The advancement of technology has led to many powerful and significant advancements, one of which is with direct application to the diamond industry. Technological capabilities have granted us the opportunity to create man-made diamonds that are now wonderful alternatives to traditionally mined diamonds. This development has opened up a plethora of options for consumers looking for lab diamond engagement rings or jewelry in terms of quality, price, and environmental concerns.
However, unfortunately, misinformation swirls around the internet about lab diamonds and their true nature, which can make it hard to decipher fact from fiction. It’s important for consumers to understand the truth about different lab diamond options, so they can be fully informed when approaching a diamond purchase. Many are still lost in the question, are lab grown diamonds real? Are they the same as real diamonds? To answer this question, we must first understand what makes organic and manmade diamonds unique.
Are Lab Created Diamonds Real?
In short, yes, lab diamonds are both a real and beautiful alternative to natural diamonds. Many lab diamond options look very similar to natural diamonds to the eye of the everyday consumer. However, there are distinct characteristics between the lab created and natural variety that set them apart from each other.
The most notable factor is, of course, their formation, creation and acquisition. The answer to the question, how are diamonds made, can best help shed light on the differing qualities. A natural diamond has developed over millions of years below the earth’s surface at depths up to 150 to 200 kilometers. Under intense pressure and extremely high temperatures, the carbon compounds beneath the earth harden together, producing the beautiful stone that is revered today. To obtain these diamonds, the stones are mined from the ground through labor-intensive methods that have a major impact on both the environment and human labor conditions.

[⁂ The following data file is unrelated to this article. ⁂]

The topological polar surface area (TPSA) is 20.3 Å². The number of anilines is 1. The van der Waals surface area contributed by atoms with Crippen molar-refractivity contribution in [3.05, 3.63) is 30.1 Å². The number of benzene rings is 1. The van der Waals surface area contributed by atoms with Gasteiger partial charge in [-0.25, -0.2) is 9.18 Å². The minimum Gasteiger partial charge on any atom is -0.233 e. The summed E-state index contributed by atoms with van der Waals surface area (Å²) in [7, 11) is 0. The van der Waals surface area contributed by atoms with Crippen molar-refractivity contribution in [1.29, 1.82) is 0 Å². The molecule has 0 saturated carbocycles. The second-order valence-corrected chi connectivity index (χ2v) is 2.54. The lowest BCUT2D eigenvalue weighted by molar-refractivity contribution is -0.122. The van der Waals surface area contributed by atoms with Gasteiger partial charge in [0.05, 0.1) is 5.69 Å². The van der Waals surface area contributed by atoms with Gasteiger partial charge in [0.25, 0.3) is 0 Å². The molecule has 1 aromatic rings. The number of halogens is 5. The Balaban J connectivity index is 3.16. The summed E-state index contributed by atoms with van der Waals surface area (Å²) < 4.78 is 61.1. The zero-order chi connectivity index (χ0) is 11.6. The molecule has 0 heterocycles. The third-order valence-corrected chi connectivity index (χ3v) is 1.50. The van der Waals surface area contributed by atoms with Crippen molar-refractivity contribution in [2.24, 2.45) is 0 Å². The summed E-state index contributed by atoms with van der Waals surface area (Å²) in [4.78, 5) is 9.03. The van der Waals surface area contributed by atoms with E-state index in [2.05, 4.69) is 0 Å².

Assessing Diamond Alternative Options
Two of the most common diamond alternatives are specifically important to understand in regards to quality factors – moissanite and cubic zirconia. While both offer an inexpensive option for consumers, they vary greatly in quality.
Moissanite is composed of silicon carbide, which mimics many of the characteristics of a lower grade mined diamond. The diamond shape or cut is designed to simply refract light, creating a visually appealing disco ball effect, and the diamond clarity and color of these stones cannot be consistently graded.
Comparatively, cubic zirconia is composed of zirconium dioxide which imitates a high-quality diamond, but deteriorates quickly. Within months, cubic zirconia’s color can become cloudy and yellow as it absorbs contaminants from its surroundings. As a result, neither option accurately represents the standards of a mined diamond or is considered an adequate alternative.
The Diamond Nexus Difference
When considering the question, “are lab diamonds real?” and attempting to find a diamond alternative that really does simulate the true beauty of a natural diamond, Nexus Diamond alternatives provide an answer to many of those musings. As noted, these diamond simulants are made with a patented formula base and coating that was specially created in order to produce stones of the highest quality across the 4C’s of the diamond scale.
What makes a diamond sparkle, the cut of a diamond is widely considered one of the most important characteristics to consider when making a purchase because a poorly executed cut can make even the rarest natural diamond appear dull and lifeless. In contrast, every Nexus Diamond alternative is created with an Ideal Cut to maximize the light reflected and achieve the best possible fire in the stone.
The color of a mined diamond can vary from pure white and crystal clear to more of a yellow hue. This variation is graded on the diamond color scale, ranging from D, representing a complete lack of color, to Z which signifies that the stone has a noticeable yellow tint. Nexus Diamond alternatives are D grade and completely colorless, and this is consistent across all of the stones. In this way, the diamond alternative imitates the rarest of natural diamonds.